Advanced in endoscopic therapy have dramatically altered the approach to acute upper gastrointestinal tract hemorrhage. It can no longer be assumed that early endoscopic evaluation of this condition does not affect outcome. In the management of selected patients with nonvariceal hemorrhage, endoscopic therapy affects rate of rebleeding, need for surgery and transfusions, and length of hospitalization. For patients with variceal hemorrhage, the impact of endoscopic treatment is less clear. The endoscopic advances of the past decade have been exciting and have presented new challenges. Future investigators need to better define subgroups of patients who will benefit from this technology and determine which of the many techniques available will be safest and most efficacious.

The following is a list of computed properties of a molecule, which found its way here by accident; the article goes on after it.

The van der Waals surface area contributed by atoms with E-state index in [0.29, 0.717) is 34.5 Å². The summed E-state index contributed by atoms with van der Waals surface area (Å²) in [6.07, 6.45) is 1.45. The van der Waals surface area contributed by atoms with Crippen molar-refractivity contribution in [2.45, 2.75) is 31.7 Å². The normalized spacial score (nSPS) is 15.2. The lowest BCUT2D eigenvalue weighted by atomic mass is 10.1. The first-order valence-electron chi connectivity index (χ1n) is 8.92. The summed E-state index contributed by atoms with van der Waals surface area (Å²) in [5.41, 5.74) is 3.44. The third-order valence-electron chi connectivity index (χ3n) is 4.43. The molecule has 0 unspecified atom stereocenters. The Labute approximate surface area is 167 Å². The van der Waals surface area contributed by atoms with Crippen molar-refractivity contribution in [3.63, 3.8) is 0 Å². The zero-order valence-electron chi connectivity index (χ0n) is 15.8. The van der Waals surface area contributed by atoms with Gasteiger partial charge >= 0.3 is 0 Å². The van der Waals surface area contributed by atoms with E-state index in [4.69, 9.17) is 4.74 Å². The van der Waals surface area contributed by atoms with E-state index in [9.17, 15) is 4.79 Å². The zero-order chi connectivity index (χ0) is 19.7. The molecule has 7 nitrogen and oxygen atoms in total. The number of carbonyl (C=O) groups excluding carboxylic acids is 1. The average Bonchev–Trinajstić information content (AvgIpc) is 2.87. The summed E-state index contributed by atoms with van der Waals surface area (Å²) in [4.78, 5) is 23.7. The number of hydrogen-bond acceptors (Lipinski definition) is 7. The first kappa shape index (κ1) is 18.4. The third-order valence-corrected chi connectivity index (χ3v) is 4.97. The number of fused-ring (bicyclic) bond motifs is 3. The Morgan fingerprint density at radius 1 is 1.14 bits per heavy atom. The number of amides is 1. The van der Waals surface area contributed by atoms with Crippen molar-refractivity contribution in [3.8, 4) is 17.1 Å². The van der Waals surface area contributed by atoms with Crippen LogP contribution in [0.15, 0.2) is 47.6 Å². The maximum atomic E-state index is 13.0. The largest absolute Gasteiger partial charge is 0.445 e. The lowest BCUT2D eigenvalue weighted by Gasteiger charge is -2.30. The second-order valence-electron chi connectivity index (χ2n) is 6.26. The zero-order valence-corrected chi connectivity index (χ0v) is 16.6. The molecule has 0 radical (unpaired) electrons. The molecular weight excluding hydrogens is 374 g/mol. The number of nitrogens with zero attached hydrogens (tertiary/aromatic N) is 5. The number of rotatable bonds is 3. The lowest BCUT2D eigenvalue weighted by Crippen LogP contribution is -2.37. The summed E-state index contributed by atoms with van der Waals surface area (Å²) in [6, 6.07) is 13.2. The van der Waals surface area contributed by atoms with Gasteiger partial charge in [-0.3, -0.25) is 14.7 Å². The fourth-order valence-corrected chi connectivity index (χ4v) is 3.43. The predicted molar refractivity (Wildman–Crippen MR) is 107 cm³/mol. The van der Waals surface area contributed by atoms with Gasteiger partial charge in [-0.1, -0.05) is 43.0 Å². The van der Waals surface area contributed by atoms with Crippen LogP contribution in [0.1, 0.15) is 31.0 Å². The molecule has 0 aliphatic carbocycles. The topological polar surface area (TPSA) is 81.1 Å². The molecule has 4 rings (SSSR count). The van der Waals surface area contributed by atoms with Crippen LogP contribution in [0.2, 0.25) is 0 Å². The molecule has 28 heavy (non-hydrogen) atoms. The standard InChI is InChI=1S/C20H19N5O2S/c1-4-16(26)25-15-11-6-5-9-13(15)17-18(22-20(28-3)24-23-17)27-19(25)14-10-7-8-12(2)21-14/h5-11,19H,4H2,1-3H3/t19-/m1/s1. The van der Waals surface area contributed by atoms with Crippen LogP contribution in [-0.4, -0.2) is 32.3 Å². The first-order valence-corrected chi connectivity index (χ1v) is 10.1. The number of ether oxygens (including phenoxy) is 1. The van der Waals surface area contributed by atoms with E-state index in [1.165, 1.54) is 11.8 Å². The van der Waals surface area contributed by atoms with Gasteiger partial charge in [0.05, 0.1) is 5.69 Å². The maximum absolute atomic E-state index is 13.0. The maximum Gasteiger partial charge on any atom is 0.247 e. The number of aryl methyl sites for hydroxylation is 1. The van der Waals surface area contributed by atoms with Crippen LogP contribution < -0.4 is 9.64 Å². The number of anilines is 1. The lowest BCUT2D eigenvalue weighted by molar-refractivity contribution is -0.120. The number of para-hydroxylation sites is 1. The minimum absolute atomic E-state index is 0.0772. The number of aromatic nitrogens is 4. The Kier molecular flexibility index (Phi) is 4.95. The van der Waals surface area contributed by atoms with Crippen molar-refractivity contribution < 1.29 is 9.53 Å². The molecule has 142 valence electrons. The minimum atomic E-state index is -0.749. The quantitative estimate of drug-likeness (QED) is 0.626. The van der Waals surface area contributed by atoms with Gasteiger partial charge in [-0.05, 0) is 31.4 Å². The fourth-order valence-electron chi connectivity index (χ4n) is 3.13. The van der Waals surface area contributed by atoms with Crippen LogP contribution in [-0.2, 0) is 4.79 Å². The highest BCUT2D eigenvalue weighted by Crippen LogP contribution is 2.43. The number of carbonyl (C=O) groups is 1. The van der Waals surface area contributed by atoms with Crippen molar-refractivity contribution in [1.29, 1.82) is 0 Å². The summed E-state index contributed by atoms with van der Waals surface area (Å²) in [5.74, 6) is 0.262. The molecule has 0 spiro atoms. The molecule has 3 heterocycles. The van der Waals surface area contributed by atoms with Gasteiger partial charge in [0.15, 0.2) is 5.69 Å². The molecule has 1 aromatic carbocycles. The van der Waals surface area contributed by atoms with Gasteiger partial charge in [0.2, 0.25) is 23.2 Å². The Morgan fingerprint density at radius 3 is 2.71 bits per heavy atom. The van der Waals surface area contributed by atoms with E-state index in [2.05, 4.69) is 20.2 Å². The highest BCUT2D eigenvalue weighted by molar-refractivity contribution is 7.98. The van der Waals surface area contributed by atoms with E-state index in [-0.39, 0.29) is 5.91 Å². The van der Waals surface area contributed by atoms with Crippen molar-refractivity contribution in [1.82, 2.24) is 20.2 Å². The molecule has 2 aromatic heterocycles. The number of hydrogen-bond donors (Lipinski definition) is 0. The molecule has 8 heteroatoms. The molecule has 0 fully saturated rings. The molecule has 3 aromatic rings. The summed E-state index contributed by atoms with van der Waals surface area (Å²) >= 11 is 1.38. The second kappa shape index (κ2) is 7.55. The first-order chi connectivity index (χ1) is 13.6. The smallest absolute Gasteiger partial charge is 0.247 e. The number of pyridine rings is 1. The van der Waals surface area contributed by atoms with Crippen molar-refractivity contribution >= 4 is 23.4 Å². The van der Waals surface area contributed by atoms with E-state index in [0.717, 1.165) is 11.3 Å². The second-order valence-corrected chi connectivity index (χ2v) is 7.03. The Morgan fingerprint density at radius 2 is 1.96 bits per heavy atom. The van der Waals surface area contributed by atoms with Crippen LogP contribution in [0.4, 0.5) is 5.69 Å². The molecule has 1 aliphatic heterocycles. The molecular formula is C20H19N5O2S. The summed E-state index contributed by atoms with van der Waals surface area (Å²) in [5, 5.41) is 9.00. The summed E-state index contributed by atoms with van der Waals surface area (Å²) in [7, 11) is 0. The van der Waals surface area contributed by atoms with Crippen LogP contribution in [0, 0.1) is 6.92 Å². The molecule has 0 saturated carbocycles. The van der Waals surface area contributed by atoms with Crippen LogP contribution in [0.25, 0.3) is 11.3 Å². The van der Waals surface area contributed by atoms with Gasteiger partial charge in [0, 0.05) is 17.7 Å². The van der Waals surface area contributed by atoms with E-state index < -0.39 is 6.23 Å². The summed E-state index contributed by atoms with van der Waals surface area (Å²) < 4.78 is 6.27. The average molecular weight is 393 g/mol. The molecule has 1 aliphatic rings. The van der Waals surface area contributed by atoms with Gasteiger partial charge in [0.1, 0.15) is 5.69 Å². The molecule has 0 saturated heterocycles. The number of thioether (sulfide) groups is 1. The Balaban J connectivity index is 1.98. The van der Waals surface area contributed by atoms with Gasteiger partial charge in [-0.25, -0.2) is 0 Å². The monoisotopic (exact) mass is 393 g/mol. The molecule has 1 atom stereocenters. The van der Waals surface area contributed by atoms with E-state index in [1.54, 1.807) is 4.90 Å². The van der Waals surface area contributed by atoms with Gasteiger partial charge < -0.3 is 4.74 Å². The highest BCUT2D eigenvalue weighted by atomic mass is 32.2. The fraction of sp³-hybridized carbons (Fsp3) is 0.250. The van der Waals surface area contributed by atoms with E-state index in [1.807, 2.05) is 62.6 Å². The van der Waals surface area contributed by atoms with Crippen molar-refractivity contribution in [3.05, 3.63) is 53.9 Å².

|Original language||English (US)|
|State||Published - Jan 1 1990|
ASJC Scopus subject areas